Exemption 10

Some people apparently didn't get the FOIA memo

Posted: Oct. 6, 2011 | Tags: Electronic Frontier Foundation, Federal Times, FOIA, The FOIA Project, Freedom of Information, Intelligence Oversight Board

Maybe it’s time for the Obama administration to resend its Freedom of Information policy and guidance to federal agencies, based on some of the FOIA-related items that have crossed the desk in recent days. It sure seems like a lot of FOIA folks missed the message.

Category 1: We don’t know whether to laugh or cry. Andrew Medici, a reporter for Federal Times, writes about his experience with FOIA at the Department of Homeland Security. Remember, this is a reporter who works for a publication that covers the federal government, one that’s not exactly known for being hostile to bureaucrats. Last spring Medici was trying to get in touch with DHS public affairs officers but kept being referred to an anonymous email address. Frustrated, he decided to file a FOIA request for the names and contact information for the DHS flaks. Here is what he got:


All the email addresses and phone numbers were redacted, with DHS FOIA citing exemption 6, which protects items that could create “an unwarranted invasion of personal privacy.” Yes, it certainly is probably annoying for PR people to have to answer telephone calls. Once upon a time, we recall, press agents wanted you to get in touch with them. Read the Federal Times story.

Category 2: At least he got their names. The Electronic Frontier Foundation, which worries a lot about privacy and other issues, noted that the White House hadn’t announced any nominations for the relatively obscure Intelligence Oversight Board.

The group filed a FOIA request “for membership, vacancies and other information about the IOB” and received — OK, nothing.

So now the foundation has filed a lawsuit against the Office of the Director of National Intelligence, seeking the information. Here is the news release about the suit.

Category 3: A lot of people are suing over FOIA. The FOIA Project at Syracuse University reported this week that 378 lawsuits were filed against federal agencies in the 12 months that ended Sept. 30. That’s a 27 percent increase in just one year. The full report is here.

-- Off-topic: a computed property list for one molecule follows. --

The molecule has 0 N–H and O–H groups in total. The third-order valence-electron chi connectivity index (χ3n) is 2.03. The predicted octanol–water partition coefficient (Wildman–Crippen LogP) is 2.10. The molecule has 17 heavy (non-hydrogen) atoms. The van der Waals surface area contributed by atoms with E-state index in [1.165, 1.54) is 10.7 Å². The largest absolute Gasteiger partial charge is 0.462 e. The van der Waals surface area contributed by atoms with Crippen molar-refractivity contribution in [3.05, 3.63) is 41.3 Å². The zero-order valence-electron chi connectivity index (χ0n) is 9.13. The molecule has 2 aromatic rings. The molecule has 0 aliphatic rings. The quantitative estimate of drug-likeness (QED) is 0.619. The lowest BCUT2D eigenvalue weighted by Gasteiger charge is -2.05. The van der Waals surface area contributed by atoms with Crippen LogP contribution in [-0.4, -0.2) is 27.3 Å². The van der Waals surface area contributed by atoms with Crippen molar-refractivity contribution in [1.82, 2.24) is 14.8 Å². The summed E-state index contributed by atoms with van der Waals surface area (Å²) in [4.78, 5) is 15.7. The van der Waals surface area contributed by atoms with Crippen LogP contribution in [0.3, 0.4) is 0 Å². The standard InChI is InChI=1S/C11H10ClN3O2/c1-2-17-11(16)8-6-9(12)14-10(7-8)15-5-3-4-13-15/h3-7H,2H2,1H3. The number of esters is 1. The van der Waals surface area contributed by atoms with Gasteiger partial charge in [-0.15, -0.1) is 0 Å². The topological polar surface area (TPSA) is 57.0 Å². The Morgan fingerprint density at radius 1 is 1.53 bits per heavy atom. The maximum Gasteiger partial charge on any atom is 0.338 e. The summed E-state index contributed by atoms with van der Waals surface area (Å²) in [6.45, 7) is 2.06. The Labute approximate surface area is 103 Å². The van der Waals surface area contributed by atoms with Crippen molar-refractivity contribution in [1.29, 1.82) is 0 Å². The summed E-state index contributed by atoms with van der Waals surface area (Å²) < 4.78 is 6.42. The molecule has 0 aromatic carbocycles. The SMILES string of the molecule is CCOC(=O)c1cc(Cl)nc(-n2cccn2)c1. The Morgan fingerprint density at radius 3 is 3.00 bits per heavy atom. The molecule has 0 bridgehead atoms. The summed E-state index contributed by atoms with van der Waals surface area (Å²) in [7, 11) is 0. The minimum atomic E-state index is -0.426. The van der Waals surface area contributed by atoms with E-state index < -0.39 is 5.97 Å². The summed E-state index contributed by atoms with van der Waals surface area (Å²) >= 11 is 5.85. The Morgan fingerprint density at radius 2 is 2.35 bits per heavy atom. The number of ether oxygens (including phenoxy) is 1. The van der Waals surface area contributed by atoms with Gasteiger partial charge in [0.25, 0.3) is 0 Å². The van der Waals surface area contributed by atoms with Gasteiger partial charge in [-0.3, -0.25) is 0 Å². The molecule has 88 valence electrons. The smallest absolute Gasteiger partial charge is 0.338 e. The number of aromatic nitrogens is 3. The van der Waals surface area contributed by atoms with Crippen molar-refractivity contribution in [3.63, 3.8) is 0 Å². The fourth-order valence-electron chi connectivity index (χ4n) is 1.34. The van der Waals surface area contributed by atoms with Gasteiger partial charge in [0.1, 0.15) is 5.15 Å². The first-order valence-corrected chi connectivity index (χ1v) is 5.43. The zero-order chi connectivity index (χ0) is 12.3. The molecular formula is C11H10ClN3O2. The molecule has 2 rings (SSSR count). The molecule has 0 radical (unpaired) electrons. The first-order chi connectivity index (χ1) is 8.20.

Just a reminder: It wasn’t supposed to be this way. On his first day in office, the president told agency heads: “The Freedom of Information Act should be administered with a clear presumption: In the face of doubt, openness prevails. The Government should not keep information confidential merely because public officials might be embarrassed by disclosure, because errors and failures might be revealed, or because of speculative or abstract fears. Nondisclosure should never be based on an effort to protect the personal interests of Government officials at the expense of those they are supposed to serve. In responding to requests under the FOIA, executive branch agencies should act promptly and in a spirit of cooperation, recognizing that such agencies are servants of the public.”

And Attorney General Eric Holder followed that up in March 2009 by telling agencies that they should even go beyond the law and release information, and that the administration would support agencies that withheld information “Only if (1) the agency reasonably foresees that disclosure would harm an interest protected by one of the statutory exemptions, or (2) disclosure is prohibited by law.”

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